"Oz..." Giles set down his glass after a few minutes, his expression guarded. "This may be painful for you, but I have to ask. Did you see or hear of...of any other prisoners while you were there?"

"Other prisoners?" He looked at him blankly.

"I mean...humans. People we might need to rescue."

He tried, dutifully, to remember, pushing past images of glass walls and demons writhing and inhuman voices screaming, always screaming. "No, I don't think — Giles, I can't — I can't — "

He was shaking so hard that he nearly dropped the glass. Giles rescued it, then put his arm around him. He had a moment for a flash of wonder — Giles wasn't usually so touchy-feely — then all he cared about was touch, soothing touch that didn't wound or bruise or burn at all. Positive stimulation, the kind that could keep the wolf down, if nothing else. He'd hardly been near anyone on his travels, pulling away from all that was not Willow, but he needed it now, and he knew he couldn't get it from her anymore. So he leaned against Giles, shut his eyes, and let the shakes slowly work themselves through him.

When he'd stilled again, Giles said, "Perhaps I shouldn't have asked."

"No, you had to know. You couldn't leave any humans in there like that."

"Of course not." His arm tightened around him, and there was a long silence. "Where will you go now?"

"Canada, I think. Feeling strangely unpatriotic at this point."

"Do you want me to tell your parents anything?"

"No, they're cool."

"Do you need any money?"

"No." And this was getting strange. Giles was always so...Buffy-focused. Not that he ignored the rest of them, exactly, but he never gave them the kind of comprehensive attention he gave to her. Oz had never minded; he'd never really craved the full Giles-caretaking experience, the way he suspected Xander sometimes did. Now he was getting it, though, and he wasn't sure why. Whatever the reason, he decided, it couldn't hurt to luxuriate in it just this once.

"What about magical supplies? To suppress the wolf?"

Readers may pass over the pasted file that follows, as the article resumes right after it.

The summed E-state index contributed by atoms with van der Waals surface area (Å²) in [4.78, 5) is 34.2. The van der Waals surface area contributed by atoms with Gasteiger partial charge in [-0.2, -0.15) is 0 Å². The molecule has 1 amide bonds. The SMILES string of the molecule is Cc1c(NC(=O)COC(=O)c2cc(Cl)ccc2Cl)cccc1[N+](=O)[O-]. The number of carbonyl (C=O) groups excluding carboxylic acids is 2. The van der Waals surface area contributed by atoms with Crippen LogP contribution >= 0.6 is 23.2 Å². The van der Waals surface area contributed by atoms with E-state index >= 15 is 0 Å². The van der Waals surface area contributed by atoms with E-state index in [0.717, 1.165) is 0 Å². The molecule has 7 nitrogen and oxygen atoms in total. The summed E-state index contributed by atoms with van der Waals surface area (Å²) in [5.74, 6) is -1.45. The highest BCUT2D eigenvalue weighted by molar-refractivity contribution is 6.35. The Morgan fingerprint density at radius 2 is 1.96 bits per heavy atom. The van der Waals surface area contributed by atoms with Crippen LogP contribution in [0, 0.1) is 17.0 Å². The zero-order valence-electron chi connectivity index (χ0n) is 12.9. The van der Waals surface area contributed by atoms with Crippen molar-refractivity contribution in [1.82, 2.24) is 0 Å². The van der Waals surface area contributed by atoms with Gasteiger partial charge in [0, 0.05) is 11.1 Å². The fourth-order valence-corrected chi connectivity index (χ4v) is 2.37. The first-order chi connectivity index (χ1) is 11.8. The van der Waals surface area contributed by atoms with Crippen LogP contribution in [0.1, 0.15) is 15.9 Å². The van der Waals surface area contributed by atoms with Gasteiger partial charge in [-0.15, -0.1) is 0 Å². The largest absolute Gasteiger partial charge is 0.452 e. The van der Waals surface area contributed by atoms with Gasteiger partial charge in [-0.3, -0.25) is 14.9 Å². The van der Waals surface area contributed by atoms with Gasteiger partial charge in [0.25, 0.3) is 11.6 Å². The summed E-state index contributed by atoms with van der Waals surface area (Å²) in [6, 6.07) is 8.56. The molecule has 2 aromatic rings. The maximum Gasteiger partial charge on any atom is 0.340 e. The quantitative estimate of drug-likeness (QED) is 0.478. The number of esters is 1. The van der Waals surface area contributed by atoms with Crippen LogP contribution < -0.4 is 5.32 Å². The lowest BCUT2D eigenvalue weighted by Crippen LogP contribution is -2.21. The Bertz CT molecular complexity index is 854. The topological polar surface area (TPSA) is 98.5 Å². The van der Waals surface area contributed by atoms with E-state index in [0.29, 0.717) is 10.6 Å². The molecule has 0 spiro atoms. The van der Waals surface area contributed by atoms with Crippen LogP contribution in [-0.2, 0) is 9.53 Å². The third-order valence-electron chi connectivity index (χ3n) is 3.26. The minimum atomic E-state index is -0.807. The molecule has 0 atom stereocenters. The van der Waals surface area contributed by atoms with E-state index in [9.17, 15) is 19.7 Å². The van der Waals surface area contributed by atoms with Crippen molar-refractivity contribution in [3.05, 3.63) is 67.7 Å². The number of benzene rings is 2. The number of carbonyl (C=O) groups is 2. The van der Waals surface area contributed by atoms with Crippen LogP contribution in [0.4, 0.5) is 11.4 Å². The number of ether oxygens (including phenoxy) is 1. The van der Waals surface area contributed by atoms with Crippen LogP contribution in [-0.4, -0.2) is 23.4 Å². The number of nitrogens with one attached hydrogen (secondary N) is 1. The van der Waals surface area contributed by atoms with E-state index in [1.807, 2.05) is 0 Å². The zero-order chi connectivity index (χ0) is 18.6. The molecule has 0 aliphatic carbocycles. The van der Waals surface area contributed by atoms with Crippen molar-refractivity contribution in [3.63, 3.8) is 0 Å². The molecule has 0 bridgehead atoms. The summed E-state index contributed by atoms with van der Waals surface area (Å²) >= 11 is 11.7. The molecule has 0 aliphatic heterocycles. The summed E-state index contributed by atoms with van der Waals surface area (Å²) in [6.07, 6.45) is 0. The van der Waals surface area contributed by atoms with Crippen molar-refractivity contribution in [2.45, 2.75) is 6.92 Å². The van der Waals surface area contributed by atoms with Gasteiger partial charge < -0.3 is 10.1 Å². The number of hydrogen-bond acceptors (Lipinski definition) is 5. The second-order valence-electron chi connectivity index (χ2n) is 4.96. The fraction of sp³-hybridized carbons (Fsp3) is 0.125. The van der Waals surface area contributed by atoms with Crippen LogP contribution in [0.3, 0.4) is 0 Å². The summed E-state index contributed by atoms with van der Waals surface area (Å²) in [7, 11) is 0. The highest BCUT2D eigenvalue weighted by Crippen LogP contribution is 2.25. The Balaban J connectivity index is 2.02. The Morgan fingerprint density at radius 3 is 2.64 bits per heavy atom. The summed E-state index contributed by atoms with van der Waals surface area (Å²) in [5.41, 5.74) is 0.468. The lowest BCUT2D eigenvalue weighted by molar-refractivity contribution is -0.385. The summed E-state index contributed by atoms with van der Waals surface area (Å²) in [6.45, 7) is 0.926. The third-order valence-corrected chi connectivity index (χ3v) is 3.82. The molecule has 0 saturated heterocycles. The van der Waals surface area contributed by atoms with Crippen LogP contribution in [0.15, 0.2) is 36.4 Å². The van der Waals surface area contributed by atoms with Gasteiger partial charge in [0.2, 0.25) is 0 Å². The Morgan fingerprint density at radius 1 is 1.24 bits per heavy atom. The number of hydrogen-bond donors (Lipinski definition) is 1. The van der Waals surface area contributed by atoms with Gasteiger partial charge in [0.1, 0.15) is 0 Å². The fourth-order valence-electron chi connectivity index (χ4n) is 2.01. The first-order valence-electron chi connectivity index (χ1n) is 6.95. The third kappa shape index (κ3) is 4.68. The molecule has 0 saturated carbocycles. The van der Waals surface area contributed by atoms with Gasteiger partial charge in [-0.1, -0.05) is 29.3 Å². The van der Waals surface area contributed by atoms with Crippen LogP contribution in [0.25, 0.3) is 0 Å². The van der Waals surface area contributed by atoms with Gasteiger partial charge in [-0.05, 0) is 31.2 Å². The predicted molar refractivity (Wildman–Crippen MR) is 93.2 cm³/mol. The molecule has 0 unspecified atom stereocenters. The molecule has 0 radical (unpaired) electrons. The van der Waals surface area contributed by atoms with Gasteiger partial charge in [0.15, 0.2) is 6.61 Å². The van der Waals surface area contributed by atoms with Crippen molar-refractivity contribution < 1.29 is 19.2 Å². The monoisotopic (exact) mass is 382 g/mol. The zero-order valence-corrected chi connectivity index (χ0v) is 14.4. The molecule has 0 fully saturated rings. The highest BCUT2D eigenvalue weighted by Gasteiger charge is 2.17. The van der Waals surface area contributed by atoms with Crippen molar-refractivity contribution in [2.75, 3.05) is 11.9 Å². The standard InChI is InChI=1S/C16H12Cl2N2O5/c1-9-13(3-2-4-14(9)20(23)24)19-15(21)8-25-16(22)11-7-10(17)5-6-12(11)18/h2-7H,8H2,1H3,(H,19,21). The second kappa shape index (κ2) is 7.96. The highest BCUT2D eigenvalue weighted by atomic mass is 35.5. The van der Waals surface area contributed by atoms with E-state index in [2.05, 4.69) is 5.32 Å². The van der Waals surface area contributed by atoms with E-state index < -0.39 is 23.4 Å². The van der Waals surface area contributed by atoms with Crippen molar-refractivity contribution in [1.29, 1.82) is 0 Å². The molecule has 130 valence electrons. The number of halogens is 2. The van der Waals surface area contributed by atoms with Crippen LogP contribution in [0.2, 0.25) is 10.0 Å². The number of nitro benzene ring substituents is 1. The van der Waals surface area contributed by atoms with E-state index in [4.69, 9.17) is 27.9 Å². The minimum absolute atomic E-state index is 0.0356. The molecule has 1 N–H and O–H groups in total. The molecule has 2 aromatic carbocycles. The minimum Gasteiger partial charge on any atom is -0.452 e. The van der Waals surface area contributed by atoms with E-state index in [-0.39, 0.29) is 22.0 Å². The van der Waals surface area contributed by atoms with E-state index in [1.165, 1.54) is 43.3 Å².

"I'm set." Just this once...and, he realized, feeling the slow rise and fall of Giles's chest under his cheek, there was something he wanted. That was strange, too. Giles was a good-looking guy, but he'd never really thought of him in that way before. But then he'd never been kidnapped and tortured before, either, so he couldn't really say what his normal reaction to that was. Still a bad idea, though. There was Willow, and there was Olivia, and he was leaving...

But Giles seemed somehow to know what he was wanting. He dropped a kiss on the top of his head, and though Oz suspected it was meant to be paternal, the way his fingers were stroking along his shoulder was anything but paternal. That was enough invitation for him. He turned in, sliding himself astride one of Giles's legs, and kissed him back.

A moment of warmth, the taste and scent of the Scotch, and then Giles pulled away. "Oz," he said, "I'd like to give you whatever you need right now, but this...this is a very bad idea."

Which he already knew, so he managed to push himself back down onto the couch without too much internal resistance, though his skin still ached for more. "Right. I'm a student."

Giles smiled, a sad, distant smile. "And you're you."

"Oh." That did sort of sting.

Giles came back to himself. "That sounded dreadful, didn't it?"

"Since you mention it..."

"That's...that's not not what I meant." He grimaced. "It's not to do with you at all, really. But it's much too complicated to explain."

"You could try." Because Giles was upset about something more than him. It wasn't easy to judge people's feelings by their scent, but, having been so close, he was sure: anxiety was coming off Giles in waves. Tired as he was, Oz believed that turnabout was fair play, and if he didn't do it now, he might never get the chance.

Giles's mouth tightened. "No. No, I don't believe I could." He patted Oz's leg. "Go see Willow. She said she'd be waiting for you."

Willow. The need to talk to her again, which had lulled for that quiet half hour, rose up in him again at once. "Right." He got up. "Thanks, Giles."

Giles stiffened, looking away, and said nothing. But when Oz was halfway to the door, he did speak. "Oz?"


"If you see Riley again..."

"Yeah?" He didn't let himself growl it.

"Try not to hold it against him too much."

That made him stare. But Giles was looking at him with such sudden earnestness that Oz knew he must be asking for something important, something way beyond the obvious. Well, he'd gotten used to the barter system on his travels. He'd never been great at forgiveness, but he could give Giles that in exchange for kind hands and sympathy, this once. "Okay. I'll try."

Giles relaxed a little, and that was probably all he could do. So he slipped out into the night. Already, he was starting to see things clearly again. He tried to hold onto that as he hopped in his van and started for Willow's.